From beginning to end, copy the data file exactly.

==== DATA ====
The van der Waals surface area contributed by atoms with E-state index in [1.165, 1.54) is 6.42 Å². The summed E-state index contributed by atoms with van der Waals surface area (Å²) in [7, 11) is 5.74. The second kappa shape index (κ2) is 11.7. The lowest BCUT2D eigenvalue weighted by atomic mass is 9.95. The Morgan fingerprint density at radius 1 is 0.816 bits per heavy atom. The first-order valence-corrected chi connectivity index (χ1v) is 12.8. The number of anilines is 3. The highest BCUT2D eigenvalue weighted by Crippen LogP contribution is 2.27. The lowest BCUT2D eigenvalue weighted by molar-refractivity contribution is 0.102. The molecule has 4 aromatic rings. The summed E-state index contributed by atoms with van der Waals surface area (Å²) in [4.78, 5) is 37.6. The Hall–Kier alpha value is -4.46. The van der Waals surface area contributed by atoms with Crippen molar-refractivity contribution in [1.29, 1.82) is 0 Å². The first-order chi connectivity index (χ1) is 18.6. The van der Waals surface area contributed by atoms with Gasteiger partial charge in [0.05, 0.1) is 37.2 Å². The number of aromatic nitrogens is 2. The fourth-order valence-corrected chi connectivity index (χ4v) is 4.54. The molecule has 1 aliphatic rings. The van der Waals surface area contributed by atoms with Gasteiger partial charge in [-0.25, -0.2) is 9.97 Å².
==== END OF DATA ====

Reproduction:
The van der Waals surface area contributed by atoms with E-state index in [1.165, 1.54) is 6.42 Å². The summed E-state index contributed by atoms with van der Waals surface area (Å²) in [7, 11) is 5.74. The second kappa shape index (κ2) is 11.7. The lowest BCUT2D eigenvalue weighted by atomic mass is 9.95. The Morgan fingerprint density at radius 1 is 0.816 bits per heavy atom. The first-order valence-corrected chi connectivity index (χ1v) is 12.8. The number of anilines is 3. The highest BCUT2D eigenvalue weighted by Crippen LogP contribution is 2.27. The lowest BCUT2D eigenvalue weighted by molar-refractivity contribution is 0.102. The molecule has 4 aromatic rings. The summed E-state index contributed by atoms with van der Waals surface area (Å²) in [4.78, 5) is 37.6. The Hall–Kier alpha value is -4.46. The van der Waals surface area contributed by atoms with Crippen molar-refractivity contribution in [1.29, 1.82) is 0 Å². The first-order chi connectivity index (χ1) is 18.6. The van der Waals surface area contributed by atoms with Gasteiger partial charge in [0.05, 0.1) is 37.2 Å². The number of aromatic nitrogens is 2. The fourth-order valence-corrected chi connectivity index (χ4v) is 4.54. The molecule has 1 aliphatic rings. The van der Waals surface area contributed by atoms with Gasteiger partial charge in [-0.25, -0.2) is 9.97 Å².